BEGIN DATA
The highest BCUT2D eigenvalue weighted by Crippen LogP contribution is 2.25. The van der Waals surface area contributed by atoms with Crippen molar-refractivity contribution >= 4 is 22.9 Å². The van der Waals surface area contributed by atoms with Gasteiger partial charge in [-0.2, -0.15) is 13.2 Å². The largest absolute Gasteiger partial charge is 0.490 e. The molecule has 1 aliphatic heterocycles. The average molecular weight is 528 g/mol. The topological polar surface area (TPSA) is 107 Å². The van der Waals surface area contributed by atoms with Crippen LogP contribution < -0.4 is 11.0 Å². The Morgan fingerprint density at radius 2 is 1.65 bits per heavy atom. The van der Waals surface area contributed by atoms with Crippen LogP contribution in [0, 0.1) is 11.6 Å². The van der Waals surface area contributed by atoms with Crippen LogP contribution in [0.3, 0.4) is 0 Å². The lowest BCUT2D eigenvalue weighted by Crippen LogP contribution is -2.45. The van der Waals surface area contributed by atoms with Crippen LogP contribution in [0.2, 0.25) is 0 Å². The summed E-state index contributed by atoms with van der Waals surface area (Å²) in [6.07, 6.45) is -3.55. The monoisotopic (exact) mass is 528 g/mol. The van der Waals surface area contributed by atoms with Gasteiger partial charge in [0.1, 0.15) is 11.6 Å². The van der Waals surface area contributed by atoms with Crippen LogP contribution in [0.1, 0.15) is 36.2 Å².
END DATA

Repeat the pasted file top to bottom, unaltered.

The highest BCUT2D eigenvalue weighted by Crippen LogP contribution is 2.25. The van der Waals surface area contributed by atoms with Crippen molar-refractivity contribution >= 4 is 22.9 Å². The van der Waals surface area contributed by atoms with Gasteiger partial charge in [-0.2, -0.15) is 13.2 Å². The largest absolute Gasteiger partial charge is 0.490 e. The molecule has 1 aliphatic heterocycles. The average molecular weight is 528 g/mol. The topological polar surface area (TPSA) is 107 Å². The van der Waals surface area contributed by atoms with Crippen LogP contribution < -0.4 is 11.0 Å². The Morgan fingerprint density at radius 2 is 1.65 bits per heavy atom. The van der Waals surface area contributed by atoms with Crippen LogP contribution in [0, 0.1) is 11.6 Å². The van der Waals surface area contributed by atoms with Crippen LogP contribution in [0.3, 0.4) is 0 Å². The lowest BCUT2D eigenvalue weighted by Crippen LogP contribution is -2.45. The van der Waals surface area contributed by atoms with Crippen LogP contribution in [0.2, 0.25) is 0 Å². The summed E-state index contributed by atoms with van der Waals surface area (Å²) in [6.07, 6.45) is -3.55. The monoisotopic (exact) mass is 528 g/mol. The van der Waals surface area contributed by atoms with Gasteiger partial charge in [0.1, 0.15) is 11.6 Å². The van der Waals surface area contributed by atoms with Crippen LogP contribution in [0.1, 0.15) is 36.2 Å².